My principal example will be "New Year Letter," a long didactic poem that bears the date January 1, 1940. That date is obviously important, both in human history and in Auden's biography. On that day the thirties ended, and a new decade began: "Tonight a scrambling decade ends," Auden says in the poem. A few months earlier he had called it "a low dishonest decade," and we all know what he meant: we have learned the Myth of the Thirties—how Evil grew powerful and insolent then, while Good dithered and did nothing; how young writers tried to make writing a mode of action, and failed; and how a war that everyone foresaw and only the wicked wanted came at last. On January 1, 1940, England and France were at war with Germany; but it was the time of the "phoney war"—the fighting had not really begun. It was an odd, anxious time, between an ending and a beginning.

In Auden's life it was also an anxious, interim time. He had left England with his friend Christopher Isherwood in January 1939 and had emigrated to America, interrupting a promising career and alienating his English friends to go into exile among strangers. It was a move unlike those of any of the other famous modern literary exiles: if you compare the others—James, Conrad, Joyce, Mann, Pound, Eliot, Nabokov, Brecht—there is no other case of an established writer who left his country voluntarily. If literary biogeography ever becomes a field of scholarship—and perhaps it should—Auden will provide a unique case for study.

To many of his countrymen Auden's motive for this extraordinary move seemed clear enough. It was clear, for example, to Major Sir Jocelyn Lucas, M.P., who asked in the House of Commons "whether British citizens of military age, such as Mr. W. H. Auden and Mr. Christopher Isherwood, who have gone to the United States and expressed their determination not to return to this country until the war is over, will be summoned back for registration and calling up, in view of the fact that they are seeking refuge abroad?" And when the parliamentary secretary of the ministry parried the question, Sir Jocelyn asked angrily: "Is my hon. Friend aware of the indignation caused by young men leaving the country and saying they will not fight?"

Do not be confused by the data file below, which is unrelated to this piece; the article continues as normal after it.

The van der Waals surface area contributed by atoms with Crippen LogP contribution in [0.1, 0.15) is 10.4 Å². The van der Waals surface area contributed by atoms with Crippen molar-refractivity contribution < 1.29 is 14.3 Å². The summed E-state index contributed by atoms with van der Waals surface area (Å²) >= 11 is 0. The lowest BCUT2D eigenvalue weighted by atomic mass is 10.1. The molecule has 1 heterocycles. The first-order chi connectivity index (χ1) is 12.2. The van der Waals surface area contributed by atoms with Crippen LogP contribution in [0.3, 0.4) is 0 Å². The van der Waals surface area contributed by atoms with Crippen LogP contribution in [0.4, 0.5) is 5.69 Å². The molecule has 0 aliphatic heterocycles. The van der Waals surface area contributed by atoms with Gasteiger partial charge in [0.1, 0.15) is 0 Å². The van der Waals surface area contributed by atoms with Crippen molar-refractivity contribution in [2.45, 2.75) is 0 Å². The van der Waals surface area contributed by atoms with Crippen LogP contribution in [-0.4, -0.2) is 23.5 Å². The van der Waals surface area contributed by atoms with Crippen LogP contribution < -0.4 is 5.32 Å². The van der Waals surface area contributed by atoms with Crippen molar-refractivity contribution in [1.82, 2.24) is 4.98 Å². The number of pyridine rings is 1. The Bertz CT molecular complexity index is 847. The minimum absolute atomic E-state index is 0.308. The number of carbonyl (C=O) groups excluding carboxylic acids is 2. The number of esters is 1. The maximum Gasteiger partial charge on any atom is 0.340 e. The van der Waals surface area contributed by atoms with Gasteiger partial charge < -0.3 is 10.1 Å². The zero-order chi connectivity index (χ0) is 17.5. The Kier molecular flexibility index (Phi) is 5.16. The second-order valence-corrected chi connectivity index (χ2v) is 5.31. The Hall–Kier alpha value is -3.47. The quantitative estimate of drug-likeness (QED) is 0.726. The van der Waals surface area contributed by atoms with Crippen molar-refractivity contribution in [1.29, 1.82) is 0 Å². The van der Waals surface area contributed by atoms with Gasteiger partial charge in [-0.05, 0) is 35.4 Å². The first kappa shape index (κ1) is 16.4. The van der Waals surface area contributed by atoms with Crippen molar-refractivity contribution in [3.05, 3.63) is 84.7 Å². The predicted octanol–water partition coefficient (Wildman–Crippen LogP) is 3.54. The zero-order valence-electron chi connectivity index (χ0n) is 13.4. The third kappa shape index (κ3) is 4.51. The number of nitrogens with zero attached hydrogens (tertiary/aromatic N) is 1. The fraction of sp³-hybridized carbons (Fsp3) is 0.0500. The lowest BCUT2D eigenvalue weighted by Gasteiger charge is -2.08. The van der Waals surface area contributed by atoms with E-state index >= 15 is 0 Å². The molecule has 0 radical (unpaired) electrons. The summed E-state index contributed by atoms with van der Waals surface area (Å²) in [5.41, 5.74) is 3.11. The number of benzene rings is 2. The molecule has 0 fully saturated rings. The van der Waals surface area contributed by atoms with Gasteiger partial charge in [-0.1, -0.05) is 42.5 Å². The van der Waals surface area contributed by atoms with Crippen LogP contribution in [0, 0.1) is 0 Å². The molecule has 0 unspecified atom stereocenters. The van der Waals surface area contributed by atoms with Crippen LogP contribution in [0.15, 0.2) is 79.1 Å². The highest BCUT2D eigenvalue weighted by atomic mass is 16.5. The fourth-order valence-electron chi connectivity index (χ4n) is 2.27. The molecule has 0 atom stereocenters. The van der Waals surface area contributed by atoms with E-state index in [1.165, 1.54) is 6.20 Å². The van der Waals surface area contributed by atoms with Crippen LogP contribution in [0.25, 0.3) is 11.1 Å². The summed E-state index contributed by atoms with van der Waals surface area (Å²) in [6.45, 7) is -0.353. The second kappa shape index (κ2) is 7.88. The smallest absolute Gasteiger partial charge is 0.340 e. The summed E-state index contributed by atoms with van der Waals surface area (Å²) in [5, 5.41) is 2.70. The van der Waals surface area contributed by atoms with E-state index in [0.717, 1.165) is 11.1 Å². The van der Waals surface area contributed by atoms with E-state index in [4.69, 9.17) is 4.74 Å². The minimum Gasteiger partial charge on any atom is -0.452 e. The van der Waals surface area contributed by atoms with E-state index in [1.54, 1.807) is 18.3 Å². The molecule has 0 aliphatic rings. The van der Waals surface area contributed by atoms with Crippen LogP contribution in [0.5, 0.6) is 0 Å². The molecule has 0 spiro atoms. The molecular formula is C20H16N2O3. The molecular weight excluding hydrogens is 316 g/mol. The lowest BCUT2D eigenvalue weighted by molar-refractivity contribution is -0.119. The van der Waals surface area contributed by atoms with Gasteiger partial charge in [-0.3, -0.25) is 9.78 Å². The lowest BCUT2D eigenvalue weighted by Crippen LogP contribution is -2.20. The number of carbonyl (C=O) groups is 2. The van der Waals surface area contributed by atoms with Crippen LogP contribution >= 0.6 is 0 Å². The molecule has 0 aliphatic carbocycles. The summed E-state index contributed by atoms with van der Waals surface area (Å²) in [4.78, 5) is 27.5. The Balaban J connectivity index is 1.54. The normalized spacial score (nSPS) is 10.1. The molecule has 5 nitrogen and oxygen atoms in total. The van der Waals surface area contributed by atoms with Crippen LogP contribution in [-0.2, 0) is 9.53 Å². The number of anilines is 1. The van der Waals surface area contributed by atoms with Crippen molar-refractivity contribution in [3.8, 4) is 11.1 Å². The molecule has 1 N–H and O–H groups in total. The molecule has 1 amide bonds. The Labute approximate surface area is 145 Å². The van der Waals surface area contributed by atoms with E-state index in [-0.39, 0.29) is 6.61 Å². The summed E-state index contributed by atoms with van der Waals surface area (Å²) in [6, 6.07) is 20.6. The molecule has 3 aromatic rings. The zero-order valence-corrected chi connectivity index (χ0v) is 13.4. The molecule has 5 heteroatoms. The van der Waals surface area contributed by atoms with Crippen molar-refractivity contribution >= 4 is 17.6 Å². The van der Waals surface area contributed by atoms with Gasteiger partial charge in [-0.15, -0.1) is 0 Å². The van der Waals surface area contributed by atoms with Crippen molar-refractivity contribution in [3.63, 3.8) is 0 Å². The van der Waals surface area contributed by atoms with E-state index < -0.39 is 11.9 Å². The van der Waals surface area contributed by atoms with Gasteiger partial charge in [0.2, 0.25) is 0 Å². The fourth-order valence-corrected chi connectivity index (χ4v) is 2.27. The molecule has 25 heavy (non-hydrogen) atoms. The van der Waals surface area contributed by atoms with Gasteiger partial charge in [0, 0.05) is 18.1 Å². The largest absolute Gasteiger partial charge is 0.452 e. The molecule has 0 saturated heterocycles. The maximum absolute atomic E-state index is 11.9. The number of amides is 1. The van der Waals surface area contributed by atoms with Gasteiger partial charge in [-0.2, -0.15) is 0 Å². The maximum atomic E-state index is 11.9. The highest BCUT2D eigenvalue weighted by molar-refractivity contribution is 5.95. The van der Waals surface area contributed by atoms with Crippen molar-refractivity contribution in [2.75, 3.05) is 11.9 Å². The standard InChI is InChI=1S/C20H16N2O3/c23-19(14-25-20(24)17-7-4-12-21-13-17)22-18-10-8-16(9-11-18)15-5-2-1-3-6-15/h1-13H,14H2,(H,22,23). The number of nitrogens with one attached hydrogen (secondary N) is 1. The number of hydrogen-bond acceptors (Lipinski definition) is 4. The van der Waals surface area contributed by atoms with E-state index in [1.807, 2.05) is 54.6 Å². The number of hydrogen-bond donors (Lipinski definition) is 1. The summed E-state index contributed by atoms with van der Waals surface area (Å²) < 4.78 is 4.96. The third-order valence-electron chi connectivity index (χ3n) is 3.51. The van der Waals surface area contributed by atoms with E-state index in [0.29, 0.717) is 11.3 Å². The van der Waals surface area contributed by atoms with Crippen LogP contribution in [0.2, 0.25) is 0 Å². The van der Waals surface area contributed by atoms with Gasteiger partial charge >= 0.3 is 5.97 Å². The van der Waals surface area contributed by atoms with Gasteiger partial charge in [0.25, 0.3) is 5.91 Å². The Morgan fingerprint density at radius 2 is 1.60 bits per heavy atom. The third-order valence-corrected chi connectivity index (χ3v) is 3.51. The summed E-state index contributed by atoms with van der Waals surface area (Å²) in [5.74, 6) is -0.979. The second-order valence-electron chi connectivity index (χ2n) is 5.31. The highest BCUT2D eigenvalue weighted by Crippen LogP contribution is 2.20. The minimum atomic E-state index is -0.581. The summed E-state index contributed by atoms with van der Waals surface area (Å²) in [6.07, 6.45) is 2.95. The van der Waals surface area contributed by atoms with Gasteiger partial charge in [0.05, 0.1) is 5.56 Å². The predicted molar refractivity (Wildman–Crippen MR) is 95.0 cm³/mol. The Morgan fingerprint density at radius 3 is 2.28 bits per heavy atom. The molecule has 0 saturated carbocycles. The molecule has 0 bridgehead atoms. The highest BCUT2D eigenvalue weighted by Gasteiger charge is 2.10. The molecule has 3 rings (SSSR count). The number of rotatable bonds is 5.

A careful historian will want to make two points about this incident. One is that though Sir Jocelyn was surely wrong in assuming that Auden's motive was simple cowardice, he cannot be dismissed as just another Blimp-in-office. He asked his question on June 13, 1940—ten days after Dunkirk and a week before the surrender of France. At that moment England was alone in the war, and had just been driven back onto her island. And Auden was an Englishman who had chosen not to be present. Historically speaking, one can understand Sir Jocelyn's anger. The other point is that Auden knew all this, that the anger and contempt of his countrymen—including many former friends—was a part of his consciousness, and we can therefore look to find it reflected in the work that he was doing. And in June 1940 that work was "New Year Letter."

Auden's actual motives for choosing exile are more difficult to determine. One could argue that his move was the expression of a fundamental change of belief: that he was sailing away from politics, and toward religion. And if you favor left-wing politics and deplore religion you will naturally take this change as a betrayal—not of country, but of ideology. Some critics—notably Randall Jarrell—did respond this way. And certainly Auden's beliefs did change at this time. Isherwood recalls a conversation that he had with Auden aboard their New York-bound ship: